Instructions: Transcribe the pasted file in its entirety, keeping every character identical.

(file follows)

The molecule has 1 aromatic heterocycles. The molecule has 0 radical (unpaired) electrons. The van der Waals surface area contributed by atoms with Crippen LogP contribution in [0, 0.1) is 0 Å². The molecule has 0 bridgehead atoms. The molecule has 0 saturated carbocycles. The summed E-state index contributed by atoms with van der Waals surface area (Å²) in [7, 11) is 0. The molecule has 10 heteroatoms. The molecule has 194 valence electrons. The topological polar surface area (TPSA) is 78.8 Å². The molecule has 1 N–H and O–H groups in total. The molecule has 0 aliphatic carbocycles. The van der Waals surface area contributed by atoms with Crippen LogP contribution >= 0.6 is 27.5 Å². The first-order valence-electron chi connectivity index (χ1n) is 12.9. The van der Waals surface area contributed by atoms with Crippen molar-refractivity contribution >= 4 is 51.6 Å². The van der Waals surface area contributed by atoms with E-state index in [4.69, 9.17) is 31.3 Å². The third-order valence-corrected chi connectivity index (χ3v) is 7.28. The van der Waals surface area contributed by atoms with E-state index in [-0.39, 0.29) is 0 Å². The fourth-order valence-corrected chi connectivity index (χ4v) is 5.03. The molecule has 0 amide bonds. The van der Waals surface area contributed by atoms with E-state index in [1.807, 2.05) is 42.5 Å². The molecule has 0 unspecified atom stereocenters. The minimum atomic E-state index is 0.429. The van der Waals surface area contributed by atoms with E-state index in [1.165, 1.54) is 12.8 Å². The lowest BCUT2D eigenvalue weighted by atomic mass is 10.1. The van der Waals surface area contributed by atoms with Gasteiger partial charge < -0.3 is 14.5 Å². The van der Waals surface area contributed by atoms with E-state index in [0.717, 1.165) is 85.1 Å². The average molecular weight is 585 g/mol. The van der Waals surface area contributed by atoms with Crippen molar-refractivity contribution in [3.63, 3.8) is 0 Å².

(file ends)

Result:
The molecule has 1 aromatic heterocycles. The molecule has 0 radical (unpaired) electrons. The van der Waals surface area contributed by atoms with Crippen LogP contribution in [0, 0.1) is 0 Å². The molecule has 0 bridgehead atoms. The molecule has 0 saturated carbocycles. The summed E-state index contributed by atoms with van der Waals surface area (Å²) in [7, 11) is 0. The molecule has 10 heteroatoms. The molecule has 194 valence electrons. The topological polar surface area (TPSA) is 78.8 Å². The molecule has 1 N–H and O–H groups in total. The molecule has 0 aliphatic carbocycles. The van der Waals surface area contributed by atoms with Crippen LogP contribution >= 0.6 is 27.5 Å². The first-order valence-electron chi connectivity index (χ1n) is 12.9. The van der Waals surface area contributed by atoms with Crippen molar-refractivity contribution >= 4 is 51.6 Å². The van der Waals surface area contributed by atoms with E-state index in [4.69, 9.17) is 31.3 Å². The third-order valence-corrected chi connectivity index (χ3v) is 7.28. The van der Waals surface area contributed by atoms with E-state index in [-0.39, 0.29) is 0 Å². The fourth-order valence-corrected chi connectivity index (χ4v) is 5.03. The molecule has 0 amide bonds. The van der Waals surface area contributed by atoms with E-state index in [1.807, 2.05) is 42.5 Å². The molecule has 0 unspecified atom stereocenters. The minimum atomic E-state index is 0.429. The van der Waals surface area contributed by atoms with E-state index in [1.165, 1.54) is 12.8 Å². The lowest BCUT2D eigenvalue weighted by atomic mass is 10.1. The van der Waals surface area contributed by atoms with Gasteiger partial charge < -0.3 is 14.5 Å². The van der Waals surface area contributed by atoms with E-state index in [0.717, 1.165) is 85.1 Å². The average molecular weight is 585 g/mol. The van der Waals surface area contributed by atoms with Crippen molar-refractivity contribution in [3.63, 3.8) is 0 Å².